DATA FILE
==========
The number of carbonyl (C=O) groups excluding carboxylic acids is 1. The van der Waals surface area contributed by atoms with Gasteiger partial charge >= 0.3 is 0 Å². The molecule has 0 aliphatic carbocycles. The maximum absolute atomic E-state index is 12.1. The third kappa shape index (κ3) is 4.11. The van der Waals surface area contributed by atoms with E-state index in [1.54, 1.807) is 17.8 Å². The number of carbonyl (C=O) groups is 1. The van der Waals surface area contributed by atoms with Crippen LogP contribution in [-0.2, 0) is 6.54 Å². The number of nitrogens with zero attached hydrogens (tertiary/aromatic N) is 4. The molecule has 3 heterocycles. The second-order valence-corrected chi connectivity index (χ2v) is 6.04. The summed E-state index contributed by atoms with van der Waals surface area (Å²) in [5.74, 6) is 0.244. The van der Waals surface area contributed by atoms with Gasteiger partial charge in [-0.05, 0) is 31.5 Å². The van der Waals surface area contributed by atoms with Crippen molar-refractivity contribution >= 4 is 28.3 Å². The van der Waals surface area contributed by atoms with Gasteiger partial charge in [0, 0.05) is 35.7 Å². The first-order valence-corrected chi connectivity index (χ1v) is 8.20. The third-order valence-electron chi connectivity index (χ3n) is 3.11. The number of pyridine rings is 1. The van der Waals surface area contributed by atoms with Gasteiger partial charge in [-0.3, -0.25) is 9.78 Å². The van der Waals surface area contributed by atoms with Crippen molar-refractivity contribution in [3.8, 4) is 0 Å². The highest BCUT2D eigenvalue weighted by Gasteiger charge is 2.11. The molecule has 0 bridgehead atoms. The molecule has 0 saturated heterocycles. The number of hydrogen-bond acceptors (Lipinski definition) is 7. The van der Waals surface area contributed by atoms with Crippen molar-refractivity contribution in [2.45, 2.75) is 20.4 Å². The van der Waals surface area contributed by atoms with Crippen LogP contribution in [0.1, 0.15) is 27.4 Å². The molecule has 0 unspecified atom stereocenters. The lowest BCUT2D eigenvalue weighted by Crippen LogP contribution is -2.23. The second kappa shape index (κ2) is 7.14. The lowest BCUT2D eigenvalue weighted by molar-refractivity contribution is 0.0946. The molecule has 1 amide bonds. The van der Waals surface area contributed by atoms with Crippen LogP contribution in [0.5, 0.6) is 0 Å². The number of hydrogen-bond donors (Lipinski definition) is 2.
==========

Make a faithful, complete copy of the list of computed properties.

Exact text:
The number of carbonyl (C=O) groups excluding carboxylic acids is 1. The van der Waals surface area contributed by atoms with Gasteiger partial charge >= 0.3 is 0 Å². The molecule has 0 aliphatic carbocycles. The maximum absolute atomic E-state index is 12.1. The third kappa shape index (κ3) is 4.11. The van der Waals surface area contributed by atoms with E-state index in [1.54, 1.807) is 17.8 Å². The number of carbonyl (C=O) groups is 1. The van der Waals surface area contributed by atoms with Crippen LogP contribution in [-0.2, 0) is 6.54 Å². The number of nitrogens with zero attached hydrogens (tertiary/aromatic N) is 4. The molecule has 3 heterocycles. The second-order valence-corrected chi connectivity index (χ2v) is 6.04. The summed E-state index contributed by atoms with van der Waals surface area (Å²) in [5.74, 6) is 0.244. The van der Waals surface area contributed by atoms with Gasteiger partial charge in [-0.05, 0) is 31.5 Å². The van der Waals surface area contributed by atoms with Crippen molar-refractivity contribution >= 4 is 28.3 Å². The van der Waals surface area contributed by atoms with Gasteiger partial charge in [0, 0.05) is 35.7 Å². The first-order valence-corrected chi connectivity index (χ1v) is 8.20. The third-order valence-electron chi connectivity index (χ3n) is 3.11. The number of pyridine rings is 1. The van der Waals surface area contributed by atoms with Gasteiger partial charge in [-0.3, -0.25) is 9.78 Å². The van der Waals surface area contributed by atoms with Crippen molar-refractivity contribution in [3.8, 4) is 0 Å². The highest BCUT2D eigenvalue weighted by Gasteiger charge is 2.11. The molecule has 0 bridgehead atoms. The molecule has 0 saturated heterocycles. The number of hydrogen-bond acceptors (Lipinski definition) is 7. The van der Waals surface area contributed by atoms with Crippen molar-refractivity contribution in [2.45, 2.75) is 20.4 Å². The van der Waals surface area contributed by atoms with Crippen LogP contribution in [0.1, 0.15) is 27.4 Å². The molecule has 0 unspecified atom stereocenters. The lowest BCUT2D eigenvalue weighted by Crippen LogP contribution is -2.23. The second kappa shape index (κ2) is 7.14. The lowest BCUT2D eigenvalue weighted by molar-refractivity contribution is 0.0946. The molecule has 1 amide bonds. The van der Waals surface area contributed by atoms with Crippen LogP contribution in [0.5, 0.6) is 0 Å². The number of hydrogen-bond donors (Lipinski definition) is 2.